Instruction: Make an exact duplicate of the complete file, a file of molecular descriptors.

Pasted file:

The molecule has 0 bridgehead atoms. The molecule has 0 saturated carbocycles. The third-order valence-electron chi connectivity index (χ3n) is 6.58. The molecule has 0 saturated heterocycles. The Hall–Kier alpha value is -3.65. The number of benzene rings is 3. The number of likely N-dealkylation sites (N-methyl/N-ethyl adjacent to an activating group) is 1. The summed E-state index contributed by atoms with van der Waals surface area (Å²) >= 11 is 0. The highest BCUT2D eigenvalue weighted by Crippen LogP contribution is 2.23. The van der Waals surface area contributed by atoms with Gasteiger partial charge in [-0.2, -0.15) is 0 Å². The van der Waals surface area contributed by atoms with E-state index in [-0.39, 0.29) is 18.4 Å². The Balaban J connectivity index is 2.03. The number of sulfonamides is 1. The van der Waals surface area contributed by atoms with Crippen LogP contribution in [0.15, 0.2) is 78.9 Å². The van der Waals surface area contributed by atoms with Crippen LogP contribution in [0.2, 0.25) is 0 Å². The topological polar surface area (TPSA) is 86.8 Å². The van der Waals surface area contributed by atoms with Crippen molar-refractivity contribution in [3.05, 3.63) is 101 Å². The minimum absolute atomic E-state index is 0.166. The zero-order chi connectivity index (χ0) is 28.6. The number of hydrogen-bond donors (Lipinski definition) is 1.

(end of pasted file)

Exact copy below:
The molecule has 0 bridgehead atoms. The molecule has 0 saturated carbocycles. The third-order valence-electron chi connectivity index (χ3n) is 6.58. The molecule has 0 saturated heterocycles. The Hall–Kier alpha value is -3.65. The number of benzene rings is 3. The number of likely N-dealkylation sites (N-methyl/N-ethyl adjacent to an activating group) is 1. The summed E-state index contributed by atoms with van der Waals surface area (Å²) >= 11 is 0. The highest BCUT2D eigenvalue weighted by Crippen LogP contribution is 2.23. The van der Waals surface area contributed by atoms with Gasteiger partial charge in [-0.2, -0.15) is 0 Å². The van der Waals surface area contributed by atoms with E-state index in [-0.39, 0.29) is 18.4 Å². The Balaban J connectivity index is 2.03. The number of sulfonamides is 1. The van der Waals surface area contributed by atoms with Crippen LogP contribution in [0.15, 0.2) is 78.9 Å². The van der Waals surface area contributed by atoms with Crippen LogP contribution in [0.2, 0.25) is 0 Å². The topological polar surface area (TPSA) is 86.8 Å². The van der Waals surface area contributed by atoms with Crippen molar-refractivity contribution in [3.05, 3.63) is 101 Å². The minimum absolute atomic E-state index is 0.166. The zero-order chi connectivity index (χ0) is 28.6. The number of hydrogen-bond donors (Lipinski definition) is 1.